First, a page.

Authors: Hiroshi Nakada, Yasuko Numata, Taketoshi Suwa, Y. Okazaki, Racquel Z. LeGeros, Toshiro Sakae, Takao Kato, K. Kuwahara, Kihei Kobayashi
Abstract: We have developed a new Ti alloy, Ti-15%Zr-4%Nb-4%Ta alloy (Ti-15-4-4) that showed higher biological safety and mechanical properties than the currently used Ti-6%Al-4%V alloy. The purpose of this study is to determine the biological performance of the new alloy. Ti-15-4-4 implants (machined or blasted) were placed in surgically created defects in rabbit femurs. The rabbits were sacrificed after 4, 8, 16, 24 and 48 weeks. Bone mineral density (BMD) and area of newly formed bone around the implants were measured using micro-CT. Results showed that the Ti-15-4-4 alloy is biocompatible and forms new bone around the Ti-15-4-4 implant, regardless of the surface treatment. The BMD and area of newly formed bone around the blasted implant surfaces were significantly greater than those around the machined surfaces. These results indicate that the new Ti-15-4-4 alloy has a potential for use as implants and has the advantage of improved mechanical properties described in earlier studies.
Authors: Christiane Xavier Resende, Gustavo Mendes Platt, Jean Dille, Ivan Napoleão Bastos, Gloria Dulce de Almeida Soares
Abstract: In this work, a solution able to precipitate calcium phosphate in titanium samples was studied. At first, a thermodynamic analysis of the proposed solution was conducted using a computational simulator that considers most of chemical reactions and evaluates parameters such as activity of species. After this procedure, experimental tests were performed in order to confirm this precipitation. With the use of TRIS at concentration of 50mM, the deposits were basically composed of octacalcium phosphate, as confirmed in some characterization techniques. The deposit presents a thickness of approximately 15μm after a 7-day exposure in the designed solution.
Authors: Emanuel Santos, Neide K. Kuromoto, Doris M. Campos, Irineu Mazzaro, Gloria Dulce de Almeida Soares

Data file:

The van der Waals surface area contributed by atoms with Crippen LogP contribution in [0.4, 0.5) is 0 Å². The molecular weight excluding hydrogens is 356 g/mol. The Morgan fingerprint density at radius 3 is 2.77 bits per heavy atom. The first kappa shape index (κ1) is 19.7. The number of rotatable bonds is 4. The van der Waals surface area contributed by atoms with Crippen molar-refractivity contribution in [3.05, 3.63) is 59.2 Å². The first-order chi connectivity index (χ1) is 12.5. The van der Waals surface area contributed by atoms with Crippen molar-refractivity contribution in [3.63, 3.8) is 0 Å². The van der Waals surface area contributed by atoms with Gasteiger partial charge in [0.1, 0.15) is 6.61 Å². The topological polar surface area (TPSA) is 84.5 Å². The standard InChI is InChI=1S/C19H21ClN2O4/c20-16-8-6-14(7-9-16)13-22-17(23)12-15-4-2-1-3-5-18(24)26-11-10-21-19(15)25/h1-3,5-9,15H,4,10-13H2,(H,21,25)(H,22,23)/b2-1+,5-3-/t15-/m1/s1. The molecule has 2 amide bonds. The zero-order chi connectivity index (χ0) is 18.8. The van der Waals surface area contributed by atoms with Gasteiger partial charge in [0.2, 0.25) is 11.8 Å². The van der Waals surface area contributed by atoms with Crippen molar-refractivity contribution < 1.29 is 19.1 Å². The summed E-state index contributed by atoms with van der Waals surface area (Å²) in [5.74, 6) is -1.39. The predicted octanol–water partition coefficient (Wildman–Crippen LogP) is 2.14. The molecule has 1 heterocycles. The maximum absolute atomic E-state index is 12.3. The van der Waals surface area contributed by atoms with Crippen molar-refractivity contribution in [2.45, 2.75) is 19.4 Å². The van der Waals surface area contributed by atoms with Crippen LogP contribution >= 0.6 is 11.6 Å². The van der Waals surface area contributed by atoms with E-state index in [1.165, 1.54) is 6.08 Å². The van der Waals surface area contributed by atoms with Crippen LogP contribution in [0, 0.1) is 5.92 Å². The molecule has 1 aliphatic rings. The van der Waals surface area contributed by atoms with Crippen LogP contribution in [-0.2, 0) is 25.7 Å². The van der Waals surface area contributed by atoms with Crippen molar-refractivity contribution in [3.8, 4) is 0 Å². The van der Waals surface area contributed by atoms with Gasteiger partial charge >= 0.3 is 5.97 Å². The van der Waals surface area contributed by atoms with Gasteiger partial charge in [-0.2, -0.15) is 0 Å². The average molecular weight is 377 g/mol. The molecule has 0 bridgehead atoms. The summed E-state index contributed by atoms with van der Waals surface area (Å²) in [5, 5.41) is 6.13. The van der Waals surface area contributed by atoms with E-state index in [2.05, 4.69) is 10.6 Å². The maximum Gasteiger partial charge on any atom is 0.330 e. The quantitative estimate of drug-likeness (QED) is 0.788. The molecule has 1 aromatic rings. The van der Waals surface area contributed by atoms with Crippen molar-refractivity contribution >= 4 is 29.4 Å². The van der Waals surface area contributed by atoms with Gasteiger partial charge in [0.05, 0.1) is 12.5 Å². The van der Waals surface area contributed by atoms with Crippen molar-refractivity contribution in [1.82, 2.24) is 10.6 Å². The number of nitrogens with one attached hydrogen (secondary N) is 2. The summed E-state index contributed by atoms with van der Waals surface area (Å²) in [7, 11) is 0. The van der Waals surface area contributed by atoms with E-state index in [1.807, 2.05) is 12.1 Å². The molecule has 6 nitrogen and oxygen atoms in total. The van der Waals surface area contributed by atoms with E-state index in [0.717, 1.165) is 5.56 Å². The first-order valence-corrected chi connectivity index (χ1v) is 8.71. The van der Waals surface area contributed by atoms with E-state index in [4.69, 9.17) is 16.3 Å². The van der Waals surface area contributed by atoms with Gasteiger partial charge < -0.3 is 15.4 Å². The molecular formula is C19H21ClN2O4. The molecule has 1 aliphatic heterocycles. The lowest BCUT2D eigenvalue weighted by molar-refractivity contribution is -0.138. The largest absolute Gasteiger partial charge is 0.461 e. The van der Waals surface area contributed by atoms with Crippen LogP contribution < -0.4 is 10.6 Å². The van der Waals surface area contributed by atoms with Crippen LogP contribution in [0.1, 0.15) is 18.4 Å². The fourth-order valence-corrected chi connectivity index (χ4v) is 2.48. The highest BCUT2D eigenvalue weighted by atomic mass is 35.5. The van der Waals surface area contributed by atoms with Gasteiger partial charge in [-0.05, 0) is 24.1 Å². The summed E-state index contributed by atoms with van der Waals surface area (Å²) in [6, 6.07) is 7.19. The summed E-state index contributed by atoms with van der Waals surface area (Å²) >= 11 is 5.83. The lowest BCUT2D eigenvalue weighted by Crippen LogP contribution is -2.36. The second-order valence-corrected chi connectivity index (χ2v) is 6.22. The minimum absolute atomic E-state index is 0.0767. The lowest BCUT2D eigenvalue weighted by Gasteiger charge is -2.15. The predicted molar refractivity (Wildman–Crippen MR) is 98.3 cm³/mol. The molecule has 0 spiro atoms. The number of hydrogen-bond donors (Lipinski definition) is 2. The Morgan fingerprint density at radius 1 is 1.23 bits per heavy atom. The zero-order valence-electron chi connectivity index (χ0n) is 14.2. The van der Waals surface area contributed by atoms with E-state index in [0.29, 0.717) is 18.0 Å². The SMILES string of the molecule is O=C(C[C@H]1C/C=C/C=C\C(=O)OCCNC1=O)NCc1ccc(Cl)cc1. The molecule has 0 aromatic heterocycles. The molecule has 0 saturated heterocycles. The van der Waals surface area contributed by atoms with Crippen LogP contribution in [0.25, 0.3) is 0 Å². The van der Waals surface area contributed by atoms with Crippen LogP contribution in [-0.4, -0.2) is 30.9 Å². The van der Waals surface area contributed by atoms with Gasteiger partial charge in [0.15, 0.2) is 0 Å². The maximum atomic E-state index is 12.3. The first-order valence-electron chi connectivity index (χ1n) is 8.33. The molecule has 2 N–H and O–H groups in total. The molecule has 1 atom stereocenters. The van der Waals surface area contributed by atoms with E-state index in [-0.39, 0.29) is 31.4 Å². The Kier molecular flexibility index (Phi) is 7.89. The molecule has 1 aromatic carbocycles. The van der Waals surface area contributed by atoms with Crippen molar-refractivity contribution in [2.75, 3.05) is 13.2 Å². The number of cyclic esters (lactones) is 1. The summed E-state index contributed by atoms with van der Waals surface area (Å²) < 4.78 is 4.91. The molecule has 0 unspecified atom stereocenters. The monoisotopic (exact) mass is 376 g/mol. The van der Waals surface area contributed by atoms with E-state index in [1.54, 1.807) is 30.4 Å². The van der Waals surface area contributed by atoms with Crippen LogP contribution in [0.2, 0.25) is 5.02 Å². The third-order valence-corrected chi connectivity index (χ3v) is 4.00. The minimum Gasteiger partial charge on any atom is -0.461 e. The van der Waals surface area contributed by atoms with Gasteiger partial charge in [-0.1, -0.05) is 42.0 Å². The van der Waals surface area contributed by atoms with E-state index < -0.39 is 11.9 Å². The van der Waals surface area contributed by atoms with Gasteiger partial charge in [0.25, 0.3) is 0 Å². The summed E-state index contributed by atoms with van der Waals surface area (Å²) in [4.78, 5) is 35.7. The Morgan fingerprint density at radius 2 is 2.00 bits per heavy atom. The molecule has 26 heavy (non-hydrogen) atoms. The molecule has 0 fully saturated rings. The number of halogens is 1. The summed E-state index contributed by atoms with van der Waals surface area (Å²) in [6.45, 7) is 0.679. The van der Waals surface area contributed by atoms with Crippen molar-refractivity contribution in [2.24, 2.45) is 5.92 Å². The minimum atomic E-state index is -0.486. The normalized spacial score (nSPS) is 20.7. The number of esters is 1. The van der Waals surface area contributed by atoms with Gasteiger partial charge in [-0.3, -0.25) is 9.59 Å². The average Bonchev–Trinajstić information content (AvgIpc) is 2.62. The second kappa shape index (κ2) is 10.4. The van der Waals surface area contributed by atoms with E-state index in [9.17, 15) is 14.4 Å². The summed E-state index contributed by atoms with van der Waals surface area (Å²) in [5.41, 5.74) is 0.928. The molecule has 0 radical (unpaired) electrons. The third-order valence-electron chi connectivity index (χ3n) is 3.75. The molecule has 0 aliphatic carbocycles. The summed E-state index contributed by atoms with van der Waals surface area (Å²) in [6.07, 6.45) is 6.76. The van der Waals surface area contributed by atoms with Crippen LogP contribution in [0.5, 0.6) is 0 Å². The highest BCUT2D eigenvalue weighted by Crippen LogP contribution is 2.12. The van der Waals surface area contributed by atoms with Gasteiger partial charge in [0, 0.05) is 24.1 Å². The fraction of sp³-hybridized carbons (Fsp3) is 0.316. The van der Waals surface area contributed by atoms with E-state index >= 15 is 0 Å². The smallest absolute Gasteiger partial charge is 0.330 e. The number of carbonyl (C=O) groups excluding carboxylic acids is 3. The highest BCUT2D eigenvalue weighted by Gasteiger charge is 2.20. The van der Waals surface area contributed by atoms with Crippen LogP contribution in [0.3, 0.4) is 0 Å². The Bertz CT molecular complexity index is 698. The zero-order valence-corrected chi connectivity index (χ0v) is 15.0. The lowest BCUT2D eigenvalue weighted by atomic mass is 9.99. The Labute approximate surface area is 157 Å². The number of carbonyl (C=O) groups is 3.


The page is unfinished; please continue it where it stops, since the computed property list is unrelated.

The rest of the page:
Abstract: Two different Ti oxide films produced by anodic oxidation were submitted to in vitro bioactivity and cell culture tests. The oxide films were produced in 1.0M H2SO4/150V and 1.0M Na2SO4/100V. Surfaces were found to be homogeneous and rough, with the presence of pores. Both oxide films presented anatase and rutile phases. Ti oxide film produced in Na2SO4 was rougher than the film grown with H2SO4 and composed of a rutile-rich phase. Both films were constituted by TiO2 and Ti2O3 oxides. Despite the differences observed, after 7 days, a calcium phosphate layer was precipitated on both surfaces. Indeed, these two treatment conditions seem to be efficient to spread and attach osteoblast-like cells within 4h.
Authors: E.T. Uzumaki, C.S. Lambert
Abstract: Plasma immersion ion implantation (PIII) is a very attractive method for the surface treatment of titanium hard tissue replacements such as hip joints and enhancement of the mechanical, chemical and biological properties of titanium. It has been considered as an alternative to form protective and hard oxide films on titanium and titanium-based implants. In this study, titanium oxide (TiO2) thin films were formed on titanium using PIII, which produces films with adhesion superior to those prepared with conventional techniques. The films were analysed by atomic force microscopy (AFM), X-ray diffraction (XRD) and pull test.